The death has been announced of the British operatic bass Richard Angas at the age of 71. Angas was in rehearsal at Opera North for a familiar role, that of the lawyer Swallow, in the company's centenary revival of Britten's Peter Grimes, when he collapsed and later died.
Richard Angas enjoyed a Europe-wide international career and was based for many years in Germany, although he will be best remembered for his fifteen years as company principal with English National Opera. During that period he sang roles as varied as the title role in Donizetti's Don Pasquale, Musetta's hapless suitor Alcindoro in La bohème and, most memorably (and in several decades-worth of revivals), the fat-suited titular character, goateed and gently swaying, in Jonathan Miller's celebrated version of The Mikado.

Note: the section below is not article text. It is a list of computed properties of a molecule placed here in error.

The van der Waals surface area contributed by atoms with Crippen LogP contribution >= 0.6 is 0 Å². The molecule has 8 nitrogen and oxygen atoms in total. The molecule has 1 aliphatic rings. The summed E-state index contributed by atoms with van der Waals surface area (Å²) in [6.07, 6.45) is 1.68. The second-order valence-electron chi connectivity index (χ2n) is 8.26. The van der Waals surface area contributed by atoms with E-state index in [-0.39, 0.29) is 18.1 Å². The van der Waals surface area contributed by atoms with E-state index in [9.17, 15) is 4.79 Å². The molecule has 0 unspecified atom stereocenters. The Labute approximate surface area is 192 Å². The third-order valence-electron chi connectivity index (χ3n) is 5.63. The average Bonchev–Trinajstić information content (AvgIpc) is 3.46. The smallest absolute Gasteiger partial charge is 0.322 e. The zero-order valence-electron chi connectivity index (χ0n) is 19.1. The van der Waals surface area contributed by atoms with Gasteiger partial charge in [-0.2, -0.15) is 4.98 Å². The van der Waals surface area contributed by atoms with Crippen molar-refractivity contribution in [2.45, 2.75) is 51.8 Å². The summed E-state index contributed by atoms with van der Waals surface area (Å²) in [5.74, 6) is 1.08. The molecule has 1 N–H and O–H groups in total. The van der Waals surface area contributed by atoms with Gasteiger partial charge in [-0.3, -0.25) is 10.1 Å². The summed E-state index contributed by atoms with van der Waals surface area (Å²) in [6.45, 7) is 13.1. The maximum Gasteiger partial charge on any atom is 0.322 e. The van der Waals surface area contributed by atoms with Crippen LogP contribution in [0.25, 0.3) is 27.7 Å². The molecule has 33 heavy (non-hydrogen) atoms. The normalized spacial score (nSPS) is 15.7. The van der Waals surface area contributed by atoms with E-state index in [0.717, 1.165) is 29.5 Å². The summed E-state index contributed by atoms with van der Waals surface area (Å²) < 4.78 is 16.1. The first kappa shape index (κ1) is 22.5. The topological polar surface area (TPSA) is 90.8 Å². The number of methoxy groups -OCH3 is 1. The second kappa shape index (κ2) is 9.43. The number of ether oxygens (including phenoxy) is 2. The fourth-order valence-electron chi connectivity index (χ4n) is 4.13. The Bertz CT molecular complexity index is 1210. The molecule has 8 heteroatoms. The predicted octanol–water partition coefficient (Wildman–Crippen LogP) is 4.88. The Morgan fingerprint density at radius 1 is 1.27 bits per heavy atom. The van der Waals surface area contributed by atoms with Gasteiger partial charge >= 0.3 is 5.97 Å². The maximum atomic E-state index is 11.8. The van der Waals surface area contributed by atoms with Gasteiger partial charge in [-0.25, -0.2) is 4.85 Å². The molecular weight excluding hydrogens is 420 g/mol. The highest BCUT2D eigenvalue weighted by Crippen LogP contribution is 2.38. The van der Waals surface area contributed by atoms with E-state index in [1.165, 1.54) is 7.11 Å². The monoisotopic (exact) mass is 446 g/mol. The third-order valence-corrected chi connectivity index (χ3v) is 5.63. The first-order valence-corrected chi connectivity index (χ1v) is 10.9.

A stalwart of practically all the major British companies, and a man who relished offbeat professional opportunities, Angas recently appeared with Welsh National Opera as the Animal Tamer in Lulu and as Old Brahmin in Jonathan Harvey's Wagner's Dream. Among his many roles for Opera North he was Old Adam in the acclaimed production of Ruddigore, while at Opera Holland Park he was Dikoj in Katya Kabanova and for Garsington Opera he played Pistol in Falstaff.
A spontaneous outpouring of affection and shock from industry professionals flooded social media sites when the news of Richard Angas's death was announced on Tuesday evening. This recognition from his peers is testimony to a singer who was loved and admired in equal measure. Larger than life, warm-hearted and supremely talented, Richard Angas leaves a Mikado-sized gap in the nation's musical life.